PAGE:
SETAC MultiBrief
Aug. 22, 2013

Thousands weigh in on proposed fracking rule
The Hill
The Obama administration has received more than 5,000 comments on its proposed regulation for hydraulic fracturing, or fracking, on public and Native American lands. The wealth of responses from the public shows a heated interest in the government's effort to expand its oversight of oil and gas development.More

New study finds high levels of arsenic in groundwater near fracking sites
A recently published study by researchers at the University of Texas at Arlington found elevated levels of arsenic and other heavy metals in groundwater near natural gas fracking sites in Texas’ Barnett Shale. While the findings are far from conclusive, the study provides further evidence tying fracking to arsenic contamination. More

Dr. William H. Benson appointed NHEERL Associate Director for Ecology
Environmental Protection Agency
The National Health and Environmental Effects Research Laboratory is pleased to announce that Dr. William H. "Bill" Benson, a widely respected leader both within and outside of EPA, has accepted the permanent role of Associate Director for Ecology. In this role, Bill will provide day-to-day leadership and coordination of the entire Ecology Effects Research Program, as well as work closely with his counterparts in the laboratories and centers.More

Deaths in El Salvador linked to toxicity in agricultural products
Latinos Post
Health services in El Salvador have reported the death of at least 5,808 people since 2002, due to a disease whose origins are still unknown. According to information shared by NTN24, most of those affected have been agricultural workers in the Pacific zone. For this reason, the government of El Salvador is looking for a way to regulate toxic products used in the agricultural industry since they could be the main cause of the strange kidney disease.More

Japan nuclear agency upgrades Fukushima alert level
BBC News
Japan's nuclear agency has upgraded the severity level of a radioactive water leak at the Fukushima plant from one to three on an international scale. Highly radioactive water was found to be leaking from a storage tank into the ground at the plant. More

Climate panel cites near certainty on warming
The New York Times
An international panel of scientists has found with near certainty that human activity is the cause of most of the temperature increases of recent decades, and warns that sea levels could conceivably rise by more than 3 feet by the end of the century if emissions continue at a runaway pace.More

New insight on vulnerability of public supply wells to contamination
U.S. Geological Survey
Key factors have been identified that help determine the vulnerability of public supply wells to contamination. A new USGS report describes these factors, providing insight into which contaminants in an aquifer might reach a well and when, how and at what concentration they might arrive. About one-third of the U.S. population gets their drinking water from public supply wells.More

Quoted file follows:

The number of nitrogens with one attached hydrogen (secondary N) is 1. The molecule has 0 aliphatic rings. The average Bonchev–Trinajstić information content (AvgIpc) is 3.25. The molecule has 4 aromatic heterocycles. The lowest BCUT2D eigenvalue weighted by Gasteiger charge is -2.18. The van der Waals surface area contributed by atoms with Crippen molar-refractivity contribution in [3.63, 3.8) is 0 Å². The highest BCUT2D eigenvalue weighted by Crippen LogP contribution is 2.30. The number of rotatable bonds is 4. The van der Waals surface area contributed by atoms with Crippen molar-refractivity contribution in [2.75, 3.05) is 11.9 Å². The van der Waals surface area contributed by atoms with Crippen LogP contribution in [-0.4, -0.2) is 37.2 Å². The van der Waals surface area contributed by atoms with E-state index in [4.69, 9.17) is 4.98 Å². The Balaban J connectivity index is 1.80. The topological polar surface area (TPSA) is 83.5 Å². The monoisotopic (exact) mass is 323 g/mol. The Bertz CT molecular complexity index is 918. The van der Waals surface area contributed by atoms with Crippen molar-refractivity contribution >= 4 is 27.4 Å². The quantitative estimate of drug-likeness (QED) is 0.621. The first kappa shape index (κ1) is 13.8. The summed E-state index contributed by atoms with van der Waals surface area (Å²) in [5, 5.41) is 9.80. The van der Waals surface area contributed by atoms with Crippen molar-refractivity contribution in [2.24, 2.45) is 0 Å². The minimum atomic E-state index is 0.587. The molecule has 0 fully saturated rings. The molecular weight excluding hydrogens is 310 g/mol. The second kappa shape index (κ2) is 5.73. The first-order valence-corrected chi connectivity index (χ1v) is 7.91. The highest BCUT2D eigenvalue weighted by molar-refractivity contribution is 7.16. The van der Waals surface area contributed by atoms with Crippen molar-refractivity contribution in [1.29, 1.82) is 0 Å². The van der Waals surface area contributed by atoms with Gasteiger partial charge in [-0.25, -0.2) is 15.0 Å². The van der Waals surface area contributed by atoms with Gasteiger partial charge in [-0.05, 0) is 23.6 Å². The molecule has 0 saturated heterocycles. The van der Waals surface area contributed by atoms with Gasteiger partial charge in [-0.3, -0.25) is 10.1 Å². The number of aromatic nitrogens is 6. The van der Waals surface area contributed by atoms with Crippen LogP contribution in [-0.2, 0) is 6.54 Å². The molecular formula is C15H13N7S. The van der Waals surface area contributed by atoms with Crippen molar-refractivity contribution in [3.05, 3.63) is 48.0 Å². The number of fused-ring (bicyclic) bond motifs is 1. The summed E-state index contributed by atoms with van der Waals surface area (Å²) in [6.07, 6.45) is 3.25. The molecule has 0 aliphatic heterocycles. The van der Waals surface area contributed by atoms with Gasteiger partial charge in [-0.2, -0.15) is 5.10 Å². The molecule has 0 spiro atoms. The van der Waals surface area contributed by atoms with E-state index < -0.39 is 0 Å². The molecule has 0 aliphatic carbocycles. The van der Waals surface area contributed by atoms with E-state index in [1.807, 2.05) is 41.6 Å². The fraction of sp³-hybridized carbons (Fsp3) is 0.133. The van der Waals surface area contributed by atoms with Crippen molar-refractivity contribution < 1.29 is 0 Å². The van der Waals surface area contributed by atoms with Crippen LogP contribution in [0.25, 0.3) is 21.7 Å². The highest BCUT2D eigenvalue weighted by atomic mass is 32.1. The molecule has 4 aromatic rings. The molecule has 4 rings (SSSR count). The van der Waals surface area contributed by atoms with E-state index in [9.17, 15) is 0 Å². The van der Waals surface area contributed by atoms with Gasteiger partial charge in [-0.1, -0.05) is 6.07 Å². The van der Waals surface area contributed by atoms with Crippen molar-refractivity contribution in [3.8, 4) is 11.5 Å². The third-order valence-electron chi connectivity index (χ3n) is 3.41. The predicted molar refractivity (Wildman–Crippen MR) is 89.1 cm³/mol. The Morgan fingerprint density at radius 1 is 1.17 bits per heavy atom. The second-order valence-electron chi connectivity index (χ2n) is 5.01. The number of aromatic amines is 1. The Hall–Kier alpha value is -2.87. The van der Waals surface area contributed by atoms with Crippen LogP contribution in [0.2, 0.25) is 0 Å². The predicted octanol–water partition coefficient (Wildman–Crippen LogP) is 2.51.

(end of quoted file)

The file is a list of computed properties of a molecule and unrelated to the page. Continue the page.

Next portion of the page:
Tangled web of liability trails deadly oil-train disaster
Environmental Health News
Quebec's government recently added rail giant Canadian Pacific Railway Corp. to its list of companies deemed responsible for cleanup costs following last month's deadly oil train derailment. The railway has vowed to fight the provincial order, setting the stage for a lengthy legal battle as dozens of companies and officials quarrel over who should have to pay for the disaster.More

New pesticide labels will better protect bees, other pollinators
Environmental Protection Agency
In an ongoing effort to protect bees and other pollinators, the U.S. Environmental Protection Agency has developed new pesticide labels that prohibit use of some neonicotinoid pesticide products where bees are present. The new labels will have a bee advisory box and icon with information on routes of exposure and spray drift precautions.More

Importance of clean-fuel zones
By Archita Datta Majumdar
A few years ago, award-winning science writer and eco-expert Fred Pearce made a shocking and rather eye-opening statement that "just 16 of the world's largest ships can produce as much lung-clogging sulfur pollution as all the world's cars." Coastlines are filled with bigger and "badder" ships, each of which can guzzle up fuel equivalent to a small power station. It's a staggering thought, especially when you consider how these poisonous fumes are now being termed as major killers.More

High-speed rail agency says fed law trumps California environmental rules
The Fresno Bee
An appellate court brief in a high-speed rail lawsuit from California's Bay Area could have far-reaching implications in the rest of the state — including the San Joaquin Valley, where the first stretches of the statewide bullet-train network are supposed to be built. Recently, the California High-Speed Rail Authority filed a brief with the 3rd District Court of Appeal in Sacramento claiming that federal environmental laws — typically considered less stringent than the California Environmental Quality Act or CEQA — supersede state regulations.More

Mississippi River Bridge construction an impressive environmental feat
Wisconsin State Journal
More than a decade ago, Wisconsin's Cass Street bridge was refurbished and a second bridge was installed. Together, the two have become a symbol of La Crosse, Wis. First and foremost, a project of this magnitude requires a great deal of forethought, assessment and planning. From an environmental perspective, the bridge project demands careful attention.More